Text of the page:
It doesn’t take a rocket scientist to figure out how to recapture rainwater. It starts with what virtually every house and commercial building already possesses: roofing, gutters and downspouts. Normally, gutters capture the water that runs off of roofs and directs it to the downspouts. The downspouts then direct rainwater into the street or onto a planted area.
Usually, gutters and downspouts have previously been installed on a building. Our job is to take the rainwater that now flows down the street and store it for use at a later date.
There are several different options for storing this water. One type of reservoir is the above-ground storage tank; another is the below-ground cistern. The downspouts can also be directed to send water to bioswales. Smaller systems that capture less than a hundred gallons can use rain barrels for storage.
One important piece of knowledge is that if a storage tank is not properly sealed against pests and bacteria, the water inside it can become toxic. Every storage tank needs to have an overflow device to prevent backup in heavy rain situations. The device, in turn, needs to be fitted with a flapper valve that will close up immediately after excess water has stopped flowing out. Otherwise, rats and bugs can crawl up the spout, attracted by the water inside the tank.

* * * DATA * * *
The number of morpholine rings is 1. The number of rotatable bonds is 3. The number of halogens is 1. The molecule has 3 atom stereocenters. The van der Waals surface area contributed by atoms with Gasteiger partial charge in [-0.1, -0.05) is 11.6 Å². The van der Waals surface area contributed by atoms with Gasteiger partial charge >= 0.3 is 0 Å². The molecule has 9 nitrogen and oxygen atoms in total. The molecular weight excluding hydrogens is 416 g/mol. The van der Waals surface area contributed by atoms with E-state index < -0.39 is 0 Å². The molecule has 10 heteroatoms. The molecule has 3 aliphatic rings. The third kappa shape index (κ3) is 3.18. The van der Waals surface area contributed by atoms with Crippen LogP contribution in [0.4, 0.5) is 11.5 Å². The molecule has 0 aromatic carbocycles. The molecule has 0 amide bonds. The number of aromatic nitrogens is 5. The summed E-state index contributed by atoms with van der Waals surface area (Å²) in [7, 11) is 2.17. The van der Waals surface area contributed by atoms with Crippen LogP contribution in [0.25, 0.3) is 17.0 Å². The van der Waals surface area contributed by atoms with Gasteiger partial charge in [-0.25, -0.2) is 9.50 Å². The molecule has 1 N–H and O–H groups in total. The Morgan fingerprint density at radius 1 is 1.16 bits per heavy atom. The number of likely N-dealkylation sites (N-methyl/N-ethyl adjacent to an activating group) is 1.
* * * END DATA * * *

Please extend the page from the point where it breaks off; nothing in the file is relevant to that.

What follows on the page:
Some property owners find the design of traditional storage units unattractive, possibly even detrimental to their property values. A more aesthetically-pleasing storage solution for harvested rainwater has been refined by Aquascape, Inc., based in St. Charles, Illinois. The company offers a catchment system called RainXchange, which combines a recirculating, decorative water feature with an underground storage basin.
Something like RainXchange could be a more elegant option, and yet offers the same functionality of other storage systems. It makes use of modular storage basins, stackable blocks that are somewhere between milk crates and Legos, which can be arranged in different shapes to fit a variety of application settings. They sit inside a rubber membrane to form a single, water-tight unit underground.
“We’ll put our RainXchange system under turfgrass, but it’s very common for us to do it under a patio made of permeable pavers,” says Ed Beaulieu, director of field research for Aquascape. “This way, the pavers act as a catchment area that prefilters the rainwater before it enters the blocks. It’s very, very efficient.”
Before the water goes into whatever receptacle you choose, sanitation should be your first consideration. At the very least, a screen should be placed in the gutter over the downspout. This will help keep out large particulate matter, large solids and leaves.
Once you’ve got these basic components working together, you’re ready to stop wasting potable water on uses that don’t require it. At the same time, you’re reducing our dependence on the municipal supply and also helping to reduce soil erosion and stormwater pollution.
“You get a two-fer,” Lawrence says. “Intercept the stormwater that could cause problematic erosion, and store high-quality water to offset some or all of your landscape watering needs.” It’s simple, yet very beneficial.
Let’s take a look at the residential market. A simple project could run between $1,500 and $5,000, depending on a variety of factors. The installation cost on a 500-gallon system may be relatively low, but such minimal storage capacity will let a lot of rainwater go down the drain over the years.